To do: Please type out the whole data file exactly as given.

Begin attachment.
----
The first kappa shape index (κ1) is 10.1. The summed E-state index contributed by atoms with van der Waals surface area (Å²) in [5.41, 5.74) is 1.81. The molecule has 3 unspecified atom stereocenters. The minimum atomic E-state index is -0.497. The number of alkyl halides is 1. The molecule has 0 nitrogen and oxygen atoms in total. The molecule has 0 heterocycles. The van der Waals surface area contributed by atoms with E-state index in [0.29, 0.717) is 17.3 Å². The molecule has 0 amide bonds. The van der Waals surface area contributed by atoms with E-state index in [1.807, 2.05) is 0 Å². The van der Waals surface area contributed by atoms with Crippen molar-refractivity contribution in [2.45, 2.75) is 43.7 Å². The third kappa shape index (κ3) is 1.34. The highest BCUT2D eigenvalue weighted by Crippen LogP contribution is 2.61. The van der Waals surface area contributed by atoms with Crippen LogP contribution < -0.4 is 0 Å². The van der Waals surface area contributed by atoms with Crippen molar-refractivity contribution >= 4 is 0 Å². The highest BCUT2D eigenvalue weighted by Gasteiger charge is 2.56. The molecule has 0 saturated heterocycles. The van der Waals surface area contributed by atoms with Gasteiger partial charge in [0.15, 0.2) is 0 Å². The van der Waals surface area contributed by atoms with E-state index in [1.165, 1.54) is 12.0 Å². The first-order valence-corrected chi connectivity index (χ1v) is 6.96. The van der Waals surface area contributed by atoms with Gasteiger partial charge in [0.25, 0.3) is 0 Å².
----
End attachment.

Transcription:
The first kappa shape index (κ1) is 10.1. The summed E-state index contributed by atoms with van der Waals surface area (Å²) in [5.41, 5.74) is 1.81. The molecule has 3 unspecified atom stereocenters. The minimum atomic E-state index is -0.497. The number of alkyl halides is 1. The molecule has 0 nitrogen and oxygen atoms in total. The molecule has 0 heterocycles. The van der Waals surface area contributed by atoms with E-state index in [0.29, 0.717) is 17.3 Å². The molecule has 0 amide bonds. The van der Waals surface area contributed by atoms with E-state index in [1.807, 2.05) is 0 Å². The van der Waals surface area contributed by atoms with Crippen molar-refractivity contribution in [2.45, 2.75) is 43.7 Å². The third kappa shape index (κ3) is 1.34. The highest BCUT2D eigenvalue weighted by Crippen LogP contribution is 2.61. The van der Waals surface area contributed by atoms with Crippen LogP contribution < -0.4 is 0 Å². The van der Waals surface area contributed by atoms with Crippen molar-refractivity contribution >= 4 is 0 Å². The highest BCUT2D eigenvalue weighted by Gasteiger charge is 2.56. The molecule has 0 saturated heterocycles. The van der Waals surface area contributed by atoms with Gasteiger partial charge in [0.15, 0.2) is 0 Å². The van der Waals surface area contributed by atoms with E-state index in [1.165, 1.54) is 12.0 Å². The first-order valence-corrected chi connectivity index (χ1v) is 6.96. The van der Waals surface area contributed by atoms with Gasteiger partial charge in [0.25, 0.3) is 0 Å².